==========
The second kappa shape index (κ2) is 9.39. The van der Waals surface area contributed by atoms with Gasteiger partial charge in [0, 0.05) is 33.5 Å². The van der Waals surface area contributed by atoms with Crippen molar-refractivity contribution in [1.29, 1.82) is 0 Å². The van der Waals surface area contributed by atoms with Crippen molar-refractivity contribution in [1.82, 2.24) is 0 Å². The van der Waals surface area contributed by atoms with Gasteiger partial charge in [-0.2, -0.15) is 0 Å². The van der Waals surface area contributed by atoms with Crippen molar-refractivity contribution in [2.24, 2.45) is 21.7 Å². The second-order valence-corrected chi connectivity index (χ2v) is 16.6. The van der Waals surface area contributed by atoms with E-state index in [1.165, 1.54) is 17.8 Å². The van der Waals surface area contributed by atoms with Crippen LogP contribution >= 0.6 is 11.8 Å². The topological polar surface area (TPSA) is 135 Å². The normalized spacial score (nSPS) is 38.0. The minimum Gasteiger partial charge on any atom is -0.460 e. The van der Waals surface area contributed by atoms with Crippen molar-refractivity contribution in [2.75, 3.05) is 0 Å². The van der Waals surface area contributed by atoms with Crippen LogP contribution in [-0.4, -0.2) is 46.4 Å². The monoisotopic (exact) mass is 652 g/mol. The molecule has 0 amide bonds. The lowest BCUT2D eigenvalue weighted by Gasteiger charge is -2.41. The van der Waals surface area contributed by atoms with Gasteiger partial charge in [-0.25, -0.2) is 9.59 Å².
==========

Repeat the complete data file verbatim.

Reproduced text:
The second kappa shape index (κ2) is 9.39. The van der Waals surface area contributed by atoms with Gasteiger partial charge in [0, 0.05) is 33.5 Å². The van der Waals surface area contributed by atoms with Crippen molar-refractivity contribution in [1.29, 1.82) is 0 Å². The van der Waals surface area contributed by atoms with Crippen molar-refractivity contribution in [1.82, 2.24) is 0 Å². The van der Waals surface area contributed by atoms with Gasteiger partial charge in [-0.2, -0.15) is 0 Å². The van der Waals surface area contributed by atoms with Crippen molar-refractivity contribution in [2.24, 2.45) is 21.7 Å². The second-order valence-corrected chi connectivity index (χ2v) is 16.6. The van der Waals surface area contributed by atoms with E-state index in [1.165, 1.54) is 17.8 Å². The van der Waals surface area contributed by atoms with Crippen LogP contribution >= 0.6 is 11.8 Å². The topological polar surface area (TPSA) is 135 Å². The normalized spacial score (nSPS) is 38.0. The minimum Gasteiger partial charge on any atom is -0.460 e. The van der Waals surface area contributed by atoms with Crippen molar-refractivity contribution in [2.75, 3.05) is 0 Å². The van der Waals surface area contributed by atoms with Crippen LogP contribution in [-0.4, -0.2) is 46.4 Å². The monoisotopic (exact) mass is 652 g/mol. The molecule has 0 amide bonds. The lowest BCUT2D eigenvalue weighted by Gasteiger charge is -2.41. The van der Waals surface area contributed by atoms with Gasteiger partial charge in [-0.25, -0.2) is 9.59 Å².